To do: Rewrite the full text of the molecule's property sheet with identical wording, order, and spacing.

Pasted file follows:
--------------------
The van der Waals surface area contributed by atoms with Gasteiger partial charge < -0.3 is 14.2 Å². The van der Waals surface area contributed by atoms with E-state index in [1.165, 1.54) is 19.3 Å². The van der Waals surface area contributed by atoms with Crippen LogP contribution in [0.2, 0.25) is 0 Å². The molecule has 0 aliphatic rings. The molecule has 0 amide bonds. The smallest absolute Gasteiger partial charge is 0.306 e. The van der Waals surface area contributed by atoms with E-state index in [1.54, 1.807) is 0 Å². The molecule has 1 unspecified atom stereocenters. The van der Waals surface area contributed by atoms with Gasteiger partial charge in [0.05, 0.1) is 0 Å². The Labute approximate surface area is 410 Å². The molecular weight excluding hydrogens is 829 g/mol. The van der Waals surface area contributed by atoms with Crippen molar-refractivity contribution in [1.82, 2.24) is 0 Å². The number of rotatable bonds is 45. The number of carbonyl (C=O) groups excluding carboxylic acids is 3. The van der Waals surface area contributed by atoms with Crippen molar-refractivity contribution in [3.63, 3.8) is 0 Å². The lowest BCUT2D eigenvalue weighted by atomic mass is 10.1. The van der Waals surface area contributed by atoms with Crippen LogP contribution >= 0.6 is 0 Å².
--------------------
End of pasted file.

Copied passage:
The van der Waals surface area contributed by atoms with Gasteiger partial charge < -0.3 is 14.2 Å². The van der Waals surface area contributed by atoms with E-state index in [1.165, 1.54) is 19.3 Å². The van der Waals surface area contributed by atoms with Crippen LogP contribution in [0.2, 0.25) is 0 Å². The molecule has 0 aliphatic rings. The molecule has 0 amide bonds. The smallest absolute Gasteiger partial charge is 0.306 e. The van der Waals surface area contributed by atoms with E-state index in [1.54, 1.807) is 0 Å². The molecule has 1 unspecified atom stereocenters. The van der Waals surface area contributed by atoms with Gasteiger partial charge in [0.05, 0.1) is 0 Å². The Labute approximate surface area is 410 Å². The molecular weight excluding hydrogens is 829 g/mol. The van der Waals surface area contributed by atoms with Crippen molar-refractivity contribution in [1.82, 2.24) is 0 Å². The number of rotatable bonds is 45. The number of carbonyl (C=O) groups excluding carboxylic acids is 3. The van der Waals surface area contributed by atoms with Crippen molar-refractivity contribution in [3.63, 3.8) is 0 Å². The lowest BCUT2D eigenvalue weighted by atomic mass is 10.1. The van der Waals surface area contributed by atoms with Crippen LogP contribution >= 0.6 is 0 Å².